Ransomware: What It Is, Why It Matters And How To Stop It
August 30, 2018
You’ve heard about ransomware — this cybersecurity threat regularly makes headlines and is time-consuming and costly to resolve. By the numbers, ransomware shows up in almost 40 percent of all malware-related data breaches1 and often takes months to fully remove.
But what exactly is ransomware? Why does it matter to your organization? What are the risks? And, most importantly, how do you stop it from happening?
What Is Ransomware?
Ransomware is a subcategory of malware, which is any malicious program that compromises mobile devices or desktops. Some variants of malware are designed to simply collect information; others attempt to escalate attacker privileges to gain control of servers or websites; and still others serve a host of unwanted “popup” ads.
What makes ransomware different is that instead of attempting to avoid notice in the background, it actively encrypts critical files on your devices. Once files are encrypted — anything from pictures to documents to system files — users are notified that their data has been compromised, and attackers demand a ransom payment, typically in bitcoin. To make matters worse, cybercriminals usually include a countdown: If companies don’t pay, their data is deleted.
Why It Matters to Your Business
Here’s the hard truth: Ransomware can hit any company. Size and industry don’t matter — attackers are looking for the easiest way to make a profit.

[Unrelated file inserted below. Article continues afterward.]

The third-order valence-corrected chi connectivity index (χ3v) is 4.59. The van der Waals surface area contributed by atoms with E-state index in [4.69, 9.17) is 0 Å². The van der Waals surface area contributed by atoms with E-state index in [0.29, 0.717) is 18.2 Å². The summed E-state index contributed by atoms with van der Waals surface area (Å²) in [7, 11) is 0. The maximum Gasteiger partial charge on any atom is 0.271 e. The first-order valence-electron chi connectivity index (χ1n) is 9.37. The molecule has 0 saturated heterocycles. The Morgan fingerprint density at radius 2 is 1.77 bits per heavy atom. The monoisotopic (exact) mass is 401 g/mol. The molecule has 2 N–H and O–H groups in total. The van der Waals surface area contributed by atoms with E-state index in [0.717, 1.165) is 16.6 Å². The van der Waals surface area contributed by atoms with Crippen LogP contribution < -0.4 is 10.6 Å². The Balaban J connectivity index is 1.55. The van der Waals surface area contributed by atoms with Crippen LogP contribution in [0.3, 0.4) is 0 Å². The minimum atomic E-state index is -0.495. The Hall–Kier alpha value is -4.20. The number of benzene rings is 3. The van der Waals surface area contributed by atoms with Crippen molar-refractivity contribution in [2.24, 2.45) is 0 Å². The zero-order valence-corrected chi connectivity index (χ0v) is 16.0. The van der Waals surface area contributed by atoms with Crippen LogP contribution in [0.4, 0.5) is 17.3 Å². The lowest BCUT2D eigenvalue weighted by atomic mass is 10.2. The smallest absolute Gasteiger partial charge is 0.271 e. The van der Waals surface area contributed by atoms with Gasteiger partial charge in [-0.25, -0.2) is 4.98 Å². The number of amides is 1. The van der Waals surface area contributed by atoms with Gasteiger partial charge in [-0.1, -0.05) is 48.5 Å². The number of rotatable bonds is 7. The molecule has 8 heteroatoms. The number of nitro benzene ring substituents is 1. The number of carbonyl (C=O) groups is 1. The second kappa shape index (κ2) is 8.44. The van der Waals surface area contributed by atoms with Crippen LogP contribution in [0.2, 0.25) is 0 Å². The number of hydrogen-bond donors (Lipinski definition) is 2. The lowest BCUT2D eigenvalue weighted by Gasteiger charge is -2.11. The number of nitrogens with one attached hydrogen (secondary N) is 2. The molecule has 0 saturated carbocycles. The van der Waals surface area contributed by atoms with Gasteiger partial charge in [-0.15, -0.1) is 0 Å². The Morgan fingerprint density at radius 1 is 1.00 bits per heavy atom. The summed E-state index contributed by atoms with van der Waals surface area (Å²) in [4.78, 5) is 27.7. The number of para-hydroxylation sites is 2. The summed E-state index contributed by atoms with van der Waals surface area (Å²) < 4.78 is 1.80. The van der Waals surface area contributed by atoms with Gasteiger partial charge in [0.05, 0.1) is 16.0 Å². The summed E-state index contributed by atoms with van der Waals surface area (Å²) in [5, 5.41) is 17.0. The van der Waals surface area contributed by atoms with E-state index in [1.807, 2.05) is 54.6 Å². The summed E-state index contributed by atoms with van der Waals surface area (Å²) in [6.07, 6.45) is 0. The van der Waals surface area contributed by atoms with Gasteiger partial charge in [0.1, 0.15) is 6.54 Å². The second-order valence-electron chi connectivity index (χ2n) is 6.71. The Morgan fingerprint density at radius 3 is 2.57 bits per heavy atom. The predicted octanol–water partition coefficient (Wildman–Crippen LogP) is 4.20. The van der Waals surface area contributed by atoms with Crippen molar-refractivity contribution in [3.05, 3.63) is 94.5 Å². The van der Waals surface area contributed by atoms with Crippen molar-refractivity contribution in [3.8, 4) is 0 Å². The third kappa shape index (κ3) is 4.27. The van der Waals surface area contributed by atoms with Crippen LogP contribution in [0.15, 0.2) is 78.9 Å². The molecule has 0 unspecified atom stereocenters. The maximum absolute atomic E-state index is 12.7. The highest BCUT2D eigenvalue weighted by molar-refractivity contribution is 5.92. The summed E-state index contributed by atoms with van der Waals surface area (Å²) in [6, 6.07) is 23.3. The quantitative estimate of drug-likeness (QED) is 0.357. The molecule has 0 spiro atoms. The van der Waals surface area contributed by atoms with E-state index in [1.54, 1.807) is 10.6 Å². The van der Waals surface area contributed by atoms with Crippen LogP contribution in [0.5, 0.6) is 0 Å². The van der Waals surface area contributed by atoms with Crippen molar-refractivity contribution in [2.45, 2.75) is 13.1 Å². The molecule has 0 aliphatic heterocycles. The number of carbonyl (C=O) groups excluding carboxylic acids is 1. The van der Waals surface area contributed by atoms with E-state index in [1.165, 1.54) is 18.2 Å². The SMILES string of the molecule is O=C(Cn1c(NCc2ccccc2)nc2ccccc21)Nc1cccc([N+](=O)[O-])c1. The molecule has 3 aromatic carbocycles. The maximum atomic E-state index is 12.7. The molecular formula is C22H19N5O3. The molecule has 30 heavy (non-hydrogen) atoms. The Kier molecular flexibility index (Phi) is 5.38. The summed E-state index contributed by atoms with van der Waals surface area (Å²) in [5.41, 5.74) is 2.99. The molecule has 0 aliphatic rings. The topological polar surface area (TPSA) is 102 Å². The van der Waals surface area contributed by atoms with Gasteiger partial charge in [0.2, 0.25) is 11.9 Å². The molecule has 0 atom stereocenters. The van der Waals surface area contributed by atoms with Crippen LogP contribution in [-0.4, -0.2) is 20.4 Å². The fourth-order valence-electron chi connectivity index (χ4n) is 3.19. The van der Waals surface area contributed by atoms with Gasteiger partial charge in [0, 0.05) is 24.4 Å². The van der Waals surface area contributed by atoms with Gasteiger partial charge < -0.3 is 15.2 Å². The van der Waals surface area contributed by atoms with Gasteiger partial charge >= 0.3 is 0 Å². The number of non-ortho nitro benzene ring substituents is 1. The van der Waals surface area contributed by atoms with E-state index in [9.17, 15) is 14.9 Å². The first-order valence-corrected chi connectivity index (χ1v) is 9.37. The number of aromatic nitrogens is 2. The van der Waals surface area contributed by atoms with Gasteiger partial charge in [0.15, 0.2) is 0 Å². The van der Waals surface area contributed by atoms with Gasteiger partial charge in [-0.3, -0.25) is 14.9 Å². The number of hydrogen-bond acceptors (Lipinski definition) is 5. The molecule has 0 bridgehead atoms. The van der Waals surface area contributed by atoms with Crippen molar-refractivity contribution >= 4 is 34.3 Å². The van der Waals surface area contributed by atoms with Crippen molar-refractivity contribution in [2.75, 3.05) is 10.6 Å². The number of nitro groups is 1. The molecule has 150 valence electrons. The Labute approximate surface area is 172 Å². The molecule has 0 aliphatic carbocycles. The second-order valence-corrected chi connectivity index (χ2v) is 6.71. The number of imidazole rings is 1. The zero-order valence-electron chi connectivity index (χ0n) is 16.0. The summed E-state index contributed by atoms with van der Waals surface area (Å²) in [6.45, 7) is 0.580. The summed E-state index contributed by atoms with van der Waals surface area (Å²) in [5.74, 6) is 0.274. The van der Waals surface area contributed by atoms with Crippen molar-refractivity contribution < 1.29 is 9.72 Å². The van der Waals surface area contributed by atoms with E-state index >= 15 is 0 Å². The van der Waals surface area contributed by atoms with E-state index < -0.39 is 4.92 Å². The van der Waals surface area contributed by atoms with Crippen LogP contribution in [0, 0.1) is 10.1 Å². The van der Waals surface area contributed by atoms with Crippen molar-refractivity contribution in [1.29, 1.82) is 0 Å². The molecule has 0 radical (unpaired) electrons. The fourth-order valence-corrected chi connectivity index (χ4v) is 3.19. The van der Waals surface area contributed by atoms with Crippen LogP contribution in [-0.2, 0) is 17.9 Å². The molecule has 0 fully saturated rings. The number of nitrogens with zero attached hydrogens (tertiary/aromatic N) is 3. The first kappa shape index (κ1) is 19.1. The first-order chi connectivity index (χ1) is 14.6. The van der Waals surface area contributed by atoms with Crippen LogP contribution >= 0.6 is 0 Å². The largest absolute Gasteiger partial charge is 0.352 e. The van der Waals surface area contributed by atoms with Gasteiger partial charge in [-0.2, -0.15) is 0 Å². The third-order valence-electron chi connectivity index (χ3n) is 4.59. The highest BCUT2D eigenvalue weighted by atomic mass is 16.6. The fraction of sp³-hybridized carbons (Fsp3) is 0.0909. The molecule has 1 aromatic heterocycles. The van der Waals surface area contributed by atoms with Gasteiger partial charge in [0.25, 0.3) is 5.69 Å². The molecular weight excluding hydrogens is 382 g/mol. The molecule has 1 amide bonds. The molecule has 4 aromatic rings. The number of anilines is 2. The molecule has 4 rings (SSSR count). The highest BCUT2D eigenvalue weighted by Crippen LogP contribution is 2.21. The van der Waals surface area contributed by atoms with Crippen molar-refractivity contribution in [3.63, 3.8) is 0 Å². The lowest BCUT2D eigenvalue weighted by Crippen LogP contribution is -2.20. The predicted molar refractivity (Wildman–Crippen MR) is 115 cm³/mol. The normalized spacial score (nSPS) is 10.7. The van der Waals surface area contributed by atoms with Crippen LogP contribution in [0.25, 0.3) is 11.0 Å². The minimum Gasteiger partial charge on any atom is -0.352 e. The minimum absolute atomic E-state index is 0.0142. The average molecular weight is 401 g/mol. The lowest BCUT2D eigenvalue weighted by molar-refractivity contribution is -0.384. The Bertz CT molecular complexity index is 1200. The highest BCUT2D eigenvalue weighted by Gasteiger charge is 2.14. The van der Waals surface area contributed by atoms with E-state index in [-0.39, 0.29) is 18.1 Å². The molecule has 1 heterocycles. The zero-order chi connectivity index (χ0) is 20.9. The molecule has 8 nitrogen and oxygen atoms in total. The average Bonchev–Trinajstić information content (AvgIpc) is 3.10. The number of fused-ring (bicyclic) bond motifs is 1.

Once you’re infected, you’ve got a choice to make: Refuse to pay and risk data being deleted or pay and hope that hackers are as good as their word. It’s a tough decision. Many organizations have to weigh the risk of using potentially incomplete backups to restore deleted data against the prospect of being victimized again once hackers see they’re willing to hand over the ransom.
How to Prevent Ransomware
So, how can you prevent ransomware? Start with reliable anti-malware solutions to act as your first line of defense. Many cloud-based tools can detect and prevent common ransomware infections.
Next, recognize the top infection vectors for ransomware: phishing attacks and malicious links. Hackers send your staff seemingly legitimate emails with infected attachments or embedded links that look safe but redirect to drive-by download sites. If employees open attachments or follow malicious links, attackers are able to deliver payloads and start the process of encrypting key files.
Preventing these people-centric attacks demands a two-pronged approach:
- Email protection — Leverage email protection tools to actively scan for social engineering attacks, spam and weaponized attachments that may carry ransomware infections.
- The human firewall — Attackers recognize that employees are the weakest link. Why? Because most insider threats aren’t intentional or malicious; they occur when staff members encounter emails supposedly written by managers demanding “immediate action” or encounter links that seem legitimate and will help facilitate everyday tasks.
Effective employee education creates a kind of “human firewall,” in turn significantly reducing the success rate of ransomware attacks.
Ransomware remains a popular and persistent threat that can affect any business, anytime. Stay safe. Protect your assets and defend your data with Access One’s 24/7 world-class IT security solutions.